So when my check DID come yesterday, I went out and got some whole wheat flatbread wraps, turkey, and Romaine lettuce... and the sandwich has all the carbs I eat."

2 comments:

Fab Kate said...

Thank you so much for highlighting this plight. I'm glad I don't live in Santa Barbara, because I know how expensive housing is. When I left my husband, I lived in my car for 6 months until I could get a place in a shelter. Once I was in the shelter, I could get a job again and get an apartment.

What most people don't realize is that we're all only --->THIS<--- far from being there. An illness, a family emergency, a natural disaster, and any one of us can lose everything. I've been going through an especially hard time this month. Now I have subsidized housing, but I know in some cities families wait for YEARS for housing. Of course, I still had to pay deposits and pet deposit and all the rest, which is part of what made this month so difficult.

But I'll be honest: part of the reason I drive a van is because if this program ever was eliminated, we'd be living there.

One of the things I'll write about eventually (I've written about it on other blogs) is how the poor eat, and what food pantries and soup kitchens feed the poor. Your comment about bread brought that all back to me, because in many places the poor do live on bread and water (and in many cases, cake)

Carbs make me hungry, they don't fill me. I don't keep a lot of carbs in the house, but it's the first thing you get in the pantry, and used to be when you got food stamps they'd tell you to cut everything with bread or rice. Now when I went to the pantry yesterday I was allowed to chose my breads, and took all sourdough, which I can't stand and the kids love. That's my way of keeping carb free while eating poor.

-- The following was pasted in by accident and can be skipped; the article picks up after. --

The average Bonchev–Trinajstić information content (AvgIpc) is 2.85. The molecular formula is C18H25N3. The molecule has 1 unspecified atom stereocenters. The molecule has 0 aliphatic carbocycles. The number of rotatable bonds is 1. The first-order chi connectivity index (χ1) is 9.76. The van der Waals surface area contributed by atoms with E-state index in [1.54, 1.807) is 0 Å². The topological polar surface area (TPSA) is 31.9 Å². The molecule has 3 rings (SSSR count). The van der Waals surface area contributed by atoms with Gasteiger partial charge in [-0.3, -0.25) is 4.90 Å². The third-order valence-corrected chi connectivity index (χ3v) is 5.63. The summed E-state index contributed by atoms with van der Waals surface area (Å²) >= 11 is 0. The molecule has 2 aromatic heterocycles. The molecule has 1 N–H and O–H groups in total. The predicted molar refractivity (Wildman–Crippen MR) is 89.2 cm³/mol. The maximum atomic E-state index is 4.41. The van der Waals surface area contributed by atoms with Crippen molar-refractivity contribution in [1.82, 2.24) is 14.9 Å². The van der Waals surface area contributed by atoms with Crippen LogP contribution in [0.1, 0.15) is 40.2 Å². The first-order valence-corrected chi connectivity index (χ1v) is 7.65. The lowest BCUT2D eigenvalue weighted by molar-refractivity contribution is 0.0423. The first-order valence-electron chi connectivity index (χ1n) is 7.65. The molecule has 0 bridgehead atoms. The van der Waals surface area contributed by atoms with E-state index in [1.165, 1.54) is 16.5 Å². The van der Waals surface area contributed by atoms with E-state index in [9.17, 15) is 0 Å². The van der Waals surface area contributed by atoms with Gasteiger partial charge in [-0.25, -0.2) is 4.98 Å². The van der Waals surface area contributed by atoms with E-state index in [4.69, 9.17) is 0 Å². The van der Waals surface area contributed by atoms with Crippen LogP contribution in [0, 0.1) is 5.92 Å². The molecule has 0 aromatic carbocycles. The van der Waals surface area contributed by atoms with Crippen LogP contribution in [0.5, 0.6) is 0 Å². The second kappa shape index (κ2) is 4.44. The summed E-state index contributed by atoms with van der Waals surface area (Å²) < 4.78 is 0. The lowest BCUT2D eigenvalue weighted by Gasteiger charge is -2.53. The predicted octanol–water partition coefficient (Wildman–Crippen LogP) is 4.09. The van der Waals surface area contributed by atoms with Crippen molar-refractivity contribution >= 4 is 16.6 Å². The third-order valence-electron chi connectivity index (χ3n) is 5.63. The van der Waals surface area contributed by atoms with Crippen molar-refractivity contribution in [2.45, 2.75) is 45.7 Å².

So when my check DID come yesterday, I went out and got some whole wheat flatbread wraps, turkey, and Romaine lettuce... and the sand which has all the carbs I eat.

Carolina Girl said...

That is so sad. I'm glad you posted about this. I am going to check out Kate's blog.

Also, I completely sympathize with the eating just one slice of bread plight. That's me and everything good - I can't just eat one cup of ice cream. I have to eat the entire carton - until I'm sick! I don't know why I do that. But alas, me and ice cream had to break up. I had some yummy raisin bread recently - and I ate about 6 slices before the end of the day. It's so frustrating, isn't it!? That is why I keep nothing but fruits and veggies in my house these days. I sadly cannot be trusted with the "good stuff".

you're like butter to me

Just a Lovable Party Girl

Just a Lovable Party Girl
Sagittarius is born to travel the world and move upwards and outwards. Naturally gregarious, they love the idea of meeting different people and understanding foreign cultures. There is also a desire to broaden the mind too, with the possibility of many Sagittarians being lifelong students. Their outlook is generally optimistic and there is a distinct lack of concern over the smaller, practical details. A great sense of humor and a lack of petty mindedness are Sagittarian qualities too. Sagittarius is open -- open-minded, open-hearted and generous, up to a point. They like to get value and will not be quite so impulsive with their cash but they do have a natural ability to get on with people from many varied walks of life. They have an innate sense of wanting to help others and give them a hand up the ladder and can be wonderful and exciting companions. Expect an honest answer when you ask a question and maybe some long philosophic discussions into the night. Jovial, optimistic, versatile, open-minded, philosophical, sincere, frank, visionary.